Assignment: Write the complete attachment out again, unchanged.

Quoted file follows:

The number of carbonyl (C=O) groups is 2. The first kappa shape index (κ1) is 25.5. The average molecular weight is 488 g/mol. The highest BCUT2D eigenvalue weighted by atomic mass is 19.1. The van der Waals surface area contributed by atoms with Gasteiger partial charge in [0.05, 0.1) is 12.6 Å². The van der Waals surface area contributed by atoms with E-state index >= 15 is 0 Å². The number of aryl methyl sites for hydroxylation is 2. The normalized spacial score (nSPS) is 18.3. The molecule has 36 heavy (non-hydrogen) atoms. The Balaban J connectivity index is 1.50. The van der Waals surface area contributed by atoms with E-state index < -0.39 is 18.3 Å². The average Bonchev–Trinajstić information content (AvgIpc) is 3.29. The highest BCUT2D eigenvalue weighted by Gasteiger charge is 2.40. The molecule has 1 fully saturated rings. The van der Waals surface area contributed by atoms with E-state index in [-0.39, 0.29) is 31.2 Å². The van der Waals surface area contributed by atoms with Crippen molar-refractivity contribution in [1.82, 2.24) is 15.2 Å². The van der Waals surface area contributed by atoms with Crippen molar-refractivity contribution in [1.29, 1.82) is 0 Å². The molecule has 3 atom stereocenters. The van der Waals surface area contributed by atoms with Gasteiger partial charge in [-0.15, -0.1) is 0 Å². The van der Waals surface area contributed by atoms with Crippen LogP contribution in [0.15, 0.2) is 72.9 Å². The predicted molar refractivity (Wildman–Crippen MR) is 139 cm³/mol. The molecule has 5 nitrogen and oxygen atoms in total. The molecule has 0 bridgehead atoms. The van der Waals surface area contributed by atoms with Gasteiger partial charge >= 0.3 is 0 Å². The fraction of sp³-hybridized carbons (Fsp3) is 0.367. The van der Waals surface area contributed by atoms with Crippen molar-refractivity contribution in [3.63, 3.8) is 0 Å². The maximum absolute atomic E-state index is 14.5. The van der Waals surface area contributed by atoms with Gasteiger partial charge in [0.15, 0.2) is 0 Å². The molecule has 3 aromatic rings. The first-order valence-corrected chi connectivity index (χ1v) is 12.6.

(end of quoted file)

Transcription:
The number of carbonyl (C=O) groups is 2. The first kappa shape index (κ1) is 25.5. The average molecular weight is 488 g/mol. The highest BCUT2D eigenvalue weighted by atomic mass is 19.1. The van der Waals surface area contributed by atoms with Gasteiger partial charge in [0.05, 0.1) is 12.6 Å². The van der Waals surface area contributed by atoms with E-state index >= 15 is 0 Å². The number of aryl methyl sites for hydroxylation is 2. The normalized spacial score (nSPS) is 18.3. The molecule has 36 heavy (non-hydrogen) atoms. The Balaban J connectivity index is 1.50. The van der Waals surface area contributed by atoms with E-state index < -0.39 is 18.3 Å². The average Bonchev–Trinajstić information content (AvgIpc) is 3.29. The highest BCUT2D eigenvalue weighted by Gasteiger charge is 2.40. The molecule has 1 fully saturated rings. The van der Waals surface area contributed by atoms with E-state index in [-0.39, 0.29) is 31.2 Å². The van der Waals surface area contributed by atoms with Crippen molar-refractivity contribution in [1.82, 2.24) is 15.2 Å². The van der Waals surface area contributed by atoms with Crippen molar-refractivity contribution in [1.29, 1.82) is 0 Å². The molecule has 3 atom stereocenters. The van der Waals surface area contributed by atoms with Gasteiger partial charge in [-0.15, -0.1) is 0 Å². The van der Waals surface area contributed by atoms with Crippen LogP contribution in [0.15, 0.2) is 72.9 Å². The predicted molar refractivity (Wildman–Crippen MR) is 139 cm³/mol. The molecule has 5 nitrogen and oxygen atoms in total. The molecule has 0 bridgehead atoms. The van der Waals surface area contributed by atoms with Gasteiger partial charge >= 0.3 is 0 Å². The fraction of sp³-hybridized carbons (Fsp3) is 0.367. The van der Waals surface area contributed by atoms with Crippen molar-refractivity contribution in [3.63, 3.8) is 0 Å². The maximum absolute atomic E-state index is 14.5. The van der Waals surface area contributed by atoms with Gasteiger partial charge in [0.15, 0.2) is 0 Å². The molecule has 3 aromatic rings. The first-order valence-corrected chi connectivity index (χ1v) is 12.6.